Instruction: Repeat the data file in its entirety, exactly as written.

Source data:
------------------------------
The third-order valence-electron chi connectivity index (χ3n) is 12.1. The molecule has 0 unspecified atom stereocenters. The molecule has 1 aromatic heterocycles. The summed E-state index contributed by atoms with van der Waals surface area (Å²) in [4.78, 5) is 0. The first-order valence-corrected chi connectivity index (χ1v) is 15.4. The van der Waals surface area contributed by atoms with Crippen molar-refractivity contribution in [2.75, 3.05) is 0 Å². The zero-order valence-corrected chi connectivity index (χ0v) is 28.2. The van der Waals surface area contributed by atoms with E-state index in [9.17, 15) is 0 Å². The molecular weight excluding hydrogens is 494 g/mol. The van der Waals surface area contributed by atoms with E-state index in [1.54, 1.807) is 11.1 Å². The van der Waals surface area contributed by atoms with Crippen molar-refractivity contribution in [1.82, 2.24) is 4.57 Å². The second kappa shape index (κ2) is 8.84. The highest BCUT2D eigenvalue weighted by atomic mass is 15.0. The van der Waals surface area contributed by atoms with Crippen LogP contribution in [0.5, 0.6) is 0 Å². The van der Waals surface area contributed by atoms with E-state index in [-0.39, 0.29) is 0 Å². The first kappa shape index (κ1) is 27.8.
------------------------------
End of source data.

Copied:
The third-order valence-electron chi connectivity index (χ3n) is 12.1. The molecule has 0 unspecified atom stereocenters. The molecule has 1 aromatic heterocycles. The summed E-state index contributed by atoms with van der Waals surface area (Å²) in [4.78, 5) is 0. The first-order valence-corrected chi connectivity index (χ1v) is 15.4. The van der Waals surface area contributed by atoms with Crippen molar-refractivity contribution in [2.75, 3.05) is 0 Å². The zero-order valence-corrected chi connectivity index (χ0v) is 28.2. The van der Waals surface area contributed by atoms with E-state index in [9.17, 15) is 0 Å². The molecular weight excluding hydrogens is 494 g/mol. The van der Waals surface area contributed by atoms with E-state index in [1.54, 1.807) is 11.1 Å². The van der Waals surface area contributed by atoms with Crippen molar-refractivity contribution in [1.82, 2.24) is 4.57 Å². The second kappa shape index (κ2) is 8.84. The highest BCUT2D eigenvalue weighted by atomic mass is 15.0. The van der Waals surface area contributed by atoms with Crippen LogP contribution in [0.5, 0.6) is 0 Å². The van der Waals surface area contributed by atoms with E-state index in [-0.39, 0.29) is 0 Å². The first kappa shape index (κ1) is 27.8.